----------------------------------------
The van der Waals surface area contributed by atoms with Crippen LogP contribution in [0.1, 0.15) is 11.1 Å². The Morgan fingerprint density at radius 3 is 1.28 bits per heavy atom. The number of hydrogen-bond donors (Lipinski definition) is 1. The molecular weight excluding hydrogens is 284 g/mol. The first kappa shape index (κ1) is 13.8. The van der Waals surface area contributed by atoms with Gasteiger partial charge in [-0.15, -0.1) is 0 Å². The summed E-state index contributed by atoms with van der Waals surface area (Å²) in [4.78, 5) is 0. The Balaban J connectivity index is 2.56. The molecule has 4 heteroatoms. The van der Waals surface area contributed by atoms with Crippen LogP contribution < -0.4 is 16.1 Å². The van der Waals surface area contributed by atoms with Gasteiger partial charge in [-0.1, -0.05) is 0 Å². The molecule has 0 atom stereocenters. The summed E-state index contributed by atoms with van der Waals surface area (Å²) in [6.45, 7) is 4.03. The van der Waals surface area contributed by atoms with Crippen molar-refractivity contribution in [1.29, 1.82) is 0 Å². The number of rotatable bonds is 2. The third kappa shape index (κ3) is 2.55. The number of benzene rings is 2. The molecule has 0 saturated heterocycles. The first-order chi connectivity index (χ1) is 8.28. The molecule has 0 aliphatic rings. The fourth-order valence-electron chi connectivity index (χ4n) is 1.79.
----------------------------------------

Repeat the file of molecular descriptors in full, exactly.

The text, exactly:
The van der Waals surface area contributed by atoms with Crippen LogP contribution in [0.1, 0.15) is 11.1 Å². The Morgan fingerprint density at radius 3 is 1.28 bits per heavy atom. The number of hydrogen-bond donors (Lipinski definition) is 1. The molecular weight excluding hydrogens is 284 g/mol. The first kappa shape index (κ1) is 13.8. The van der Waals surface area contributed by atoms with Gasteiger partial charge in [-0.15, -0.1) is 0 Å². The summed E-state index contributed by atoms with van der Waals surface area (Å²) in [4.78, 5) is 0. The Balaban J connectivity index is 2.56. The molecule has 4 heteroatoms. The van der Waals surface area contributed by atoms with Crippen LogP contribution < -0.4 is 16.1 Å². The van der Waals surface area contributed by atoms with Gasteiger partial charge in [-0.1, -0.05) is 0 Å². The molecule has 0 atom stereocenters. The summed E-state index contributed by atoms with van der Waals surface area (Å²) in [6.45, 7) is 4.03. The van der Waals surface area contributed by atoms with Crippen molar-refractivity contribution in [1.29, 1.82) is 0 Å². The number of rotatable bonds is 2. The third kappa shape index (κ3) is 2.55. The number of benzene rings is 2. The molecule has 0 saturated heterocycles. The first-order chi connectivity index (χ1) is 8.28. The molecule has 0 aliphatic rings. The fourth-order valence-electron chi connectivity index (χ4n) is 1.79.